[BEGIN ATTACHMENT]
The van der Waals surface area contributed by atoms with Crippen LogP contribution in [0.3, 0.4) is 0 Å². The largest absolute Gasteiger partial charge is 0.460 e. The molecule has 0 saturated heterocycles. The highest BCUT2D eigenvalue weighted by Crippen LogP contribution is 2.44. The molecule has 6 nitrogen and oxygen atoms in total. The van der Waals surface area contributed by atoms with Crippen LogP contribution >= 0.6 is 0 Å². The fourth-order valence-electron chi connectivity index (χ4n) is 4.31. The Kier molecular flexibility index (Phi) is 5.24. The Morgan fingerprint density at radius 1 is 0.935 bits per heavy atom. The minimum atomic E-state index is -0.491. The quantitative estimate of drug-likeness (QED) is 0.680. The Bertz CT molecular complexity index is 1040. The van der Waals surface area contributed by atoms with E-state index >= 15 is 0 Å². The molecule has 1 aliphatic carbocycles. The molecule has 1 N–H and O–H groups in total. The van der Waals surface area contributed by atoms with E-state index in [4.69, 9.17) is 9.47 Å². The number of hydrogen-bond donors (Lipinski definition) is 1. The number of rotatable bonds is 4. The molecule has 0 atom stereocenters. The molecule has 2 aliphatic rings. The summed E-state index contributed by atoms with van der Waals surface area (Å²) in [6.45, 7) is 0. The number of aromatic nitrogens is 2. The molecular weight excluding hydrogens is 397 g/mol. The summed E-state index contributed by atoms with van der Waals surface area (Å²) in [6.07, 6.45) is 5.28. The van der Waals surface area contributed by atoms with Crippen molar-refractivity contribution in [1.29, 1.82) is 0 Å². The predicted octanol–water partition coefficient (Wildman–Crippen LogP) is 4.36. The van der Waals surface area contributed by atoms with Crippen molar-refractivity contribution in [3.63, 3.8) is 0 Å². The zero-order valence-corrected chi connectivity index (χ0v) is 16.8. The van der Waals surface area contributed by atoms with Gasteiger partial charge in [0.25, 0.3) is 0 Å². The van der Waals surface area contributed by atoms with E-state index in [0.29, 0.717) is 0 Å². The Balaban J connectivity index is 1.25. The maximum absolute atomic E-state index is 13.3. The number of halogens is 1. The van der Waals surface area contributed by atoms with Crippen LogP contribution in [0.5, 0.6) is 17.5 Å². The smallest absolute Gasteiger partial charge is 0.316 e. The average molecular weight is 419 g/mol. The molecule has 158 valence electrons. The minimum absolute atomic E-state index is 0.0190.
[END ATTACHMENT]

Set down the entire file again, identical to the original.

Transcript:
The van der Waals surface area contributed by atoms with Crippen LogP contribution in [0.3, 0.4) is 0 Å². The largest absolute Gasteiger partial charge is 0.460 e. The molecule has 0 saturated heterocycles. The highest BCUT2D eigenvalue weighted by Crippen LogP contribution is 2.44. The molecule has 6 nitrogen and oxygen atoms in total. The van der Waals surface area contributed by atoms with Crippen LogP contribution >= 0.6 is 0 Å². The fourth-order valence-electron chi connectivity index (χ4n) is 4.31. The Kier molecular flexibility index (Phi) is 5.24. The Morgan fingerprint density at radius 1 is 0.935 bits per heavy atom. The minimum atomic E-state index is -0.491. The quantitative estimate of drug-likeness (QED) is 0.680. The Bertz CT molecular complexity index is 1040. The van der Waals surface area contributed by atoms with E-state index >= 15 is 0 Å². The molecule has 1 aliphatic carbocycles. The molecule has 1 N–H and O–H groups in total. The van der Waals surface area contributed by atoms with E-state index in [4.69, 9.17) is 9.47 Å². The number of hydrogen-bond donors (Lipinski definition) is 1. The number of rotatable bonds is 4. The molecule has 0 atom stereocenters. The molecule has 2 aliphatic rings. The summed E-state index contributed by atoms with van der Waals surface area (Å²) in [6.45, 7) is 0. The number of aromatic nitrogens is 2. The molecular weight excluding hydrogens is 397 g/mol. The summed E-state index contributed by atoms with van der Waals surface area (Å²) in [6.07, 6.45) is 5.28. The van der Waals surface area contributed by atoms with Crippen molar-refractivity contribution in [1.29, 1.82) is 0 Å². The predicted octanol–water partition coefficient (Wildman–Crippen LogP) is 4.36. The van der Waals surface area contributed by atoms with Crippen molar-refractivity contribution in [3.63, 3.8) is 0 Å². The zero-order valence-corrected chi connectivity index (χ0v) is 16.8. The van der Waals surface area contributed by atoms with Gasteiger partial charge in [0.25, 0.3) is 0 Å². The van der Waals surface area contributed by atoms with E-state index in [0.29, 0.717) is 0 Å². The Balaban J connectivity index is 1.25. The maximum absolute atomic E-state index is 13.3. The number of halogens is 1. The van der Waals surface area contributed by atoms with Crippen LogP contribution in [0.5, 0.6) is 17.5 Å². The smallest absolute Gasteiger partial charge is 0.316 e. The average molecular weight is 419 g/mol. The molecule has 158 valence electrons. The minimum absolute atomic E-state index is 0.0190.